• Kids playing outside a house on a swing set.
  • Two women standing clothed in a creek, apparently about to do a baptism.
  • A hog sale pen.
  • A Klan cross burning.
  • A snake handling preacher.
If you choose to accept that as Appalachia, I can’t stop you.  You can fix ignorant, but you can’t fix stupid.

The presence of the snake handler and the Klan cross suggest a negative theme.  I don’t see some of the things on the list as negative. 

The kid at the swimming hole?   Don’t knock it until you’ve tried it.  The most enjoyable swimming I’ve done has been in the Monongahela River, and I remember one of those REAL LONG rope swings from when I was in high school.

The coal miner?  The guy is coming off a shift.  He’s dirty.  How the hell should a coal miner look after a shift?  Do you like things such as electricity to run your microwave?  Somebody has to get dirty to mine the fuel to turn into the electricity.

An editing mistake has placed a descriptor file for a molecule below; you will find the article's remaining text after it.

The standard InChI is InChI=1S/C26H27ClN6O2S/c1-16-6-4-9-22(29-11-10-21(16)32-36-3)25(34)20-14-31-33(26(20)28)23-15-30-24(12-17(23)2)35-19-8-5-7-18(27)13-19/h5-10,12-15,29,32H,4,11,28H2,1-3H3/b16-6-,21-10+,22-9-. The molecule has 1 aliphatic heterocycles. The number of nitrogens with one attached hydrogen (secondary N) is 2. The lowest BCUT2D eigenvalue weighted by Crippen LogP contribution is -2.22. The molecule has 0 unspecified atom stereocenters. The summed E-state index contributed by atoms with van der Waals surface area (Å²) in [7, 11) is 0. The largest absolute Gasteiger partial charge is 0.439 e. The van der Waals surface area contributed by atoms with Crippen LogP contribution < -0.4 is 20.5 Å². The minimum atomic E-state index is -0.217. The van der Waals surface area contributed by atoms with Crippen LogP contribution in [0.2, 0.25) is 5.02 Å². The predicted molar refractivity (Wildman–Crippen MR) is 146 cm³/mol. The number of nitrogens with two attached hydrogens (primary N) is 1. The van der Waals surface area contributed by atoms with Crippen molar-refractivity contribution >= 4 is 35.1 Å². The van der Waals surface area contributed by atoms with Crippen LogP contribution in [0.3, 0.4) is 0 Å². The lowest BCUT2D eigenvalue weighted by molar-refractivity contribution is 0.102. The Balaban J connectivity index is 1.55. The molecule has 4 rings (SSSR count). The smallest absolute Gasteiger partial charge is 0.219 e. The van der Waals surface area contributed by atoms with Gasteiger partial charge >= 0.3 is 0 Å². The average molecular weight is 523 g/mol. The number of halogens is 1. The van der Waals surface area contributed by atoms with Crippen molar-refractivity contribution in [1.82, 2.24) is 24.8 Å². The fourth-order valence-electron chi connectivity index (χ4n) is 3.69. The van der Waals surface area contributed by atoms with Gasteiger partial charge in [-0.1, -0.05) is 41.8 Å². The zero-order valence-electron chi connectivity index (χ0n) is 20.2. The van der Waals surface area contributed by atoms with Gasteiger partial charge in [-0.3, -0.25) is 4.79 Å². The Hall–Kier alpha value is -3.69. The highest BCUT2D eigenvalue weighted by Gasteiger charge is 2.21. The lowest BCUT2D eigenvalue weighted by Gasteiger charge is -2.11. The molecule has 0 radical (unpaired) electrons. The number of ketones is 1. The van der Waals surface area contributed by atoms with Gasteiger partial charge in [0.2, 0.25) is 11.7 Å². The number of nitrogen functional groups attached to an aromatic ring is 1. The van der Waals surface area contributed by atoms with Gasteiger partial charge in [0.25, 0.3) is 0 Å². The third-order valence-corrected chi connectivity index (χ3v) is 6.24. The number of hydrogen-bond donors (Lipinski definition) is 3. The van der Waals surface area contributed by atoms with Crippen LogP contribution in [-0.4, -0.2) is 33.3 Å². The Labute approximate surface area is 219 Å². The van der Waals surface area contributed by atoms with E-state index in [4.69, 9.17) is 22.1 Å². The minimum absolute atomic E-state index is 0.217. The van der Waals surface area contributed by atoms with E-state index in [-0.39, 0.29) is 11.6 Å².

The hog sale pen?  Did you think the bacon you ate this morning came from swine who committed suicide?

The mild religious stuff - The laying of hands, sign and apparent baptism.  It’s kinda sad that some people think these are yokel activities.  Hands & hugs is not a “magic” thing, it’s a support thing.  If people believe that it brings healing, who knows, maybe it does.  Surely it doesn’t harm the patient.  The sign?  Pretty mild as advertising goes.  And the baptism?  OK, that is pretty rural.  I don’t go for baptismal fonts.  Where you have natural water and decent weather, it seems far more meaningful TO ME to do it outside. But if you don’t like baptism, don’t get baptised.  Go to Vegas that Sunday.

The snakes and the burning crosses are just pernicious nonsense.  Why do we require a straw man to make a point?  Klan activity in West Virginia and Appalachia generally is near zero.   Is one Klansman too many?  OK, sure.  But if the choice is chasing down the last 10 Klansmen or the next 100 dealers, I know how I’ll vote.

And finally, the snake handling.  There are perhaps as many as 100 snake handling churches in North America.  Invariably, they are very small congregations.  (My theory:  Get more than a dozen people together and somebody is going to pipe up, “Hey, this is really stupid.”)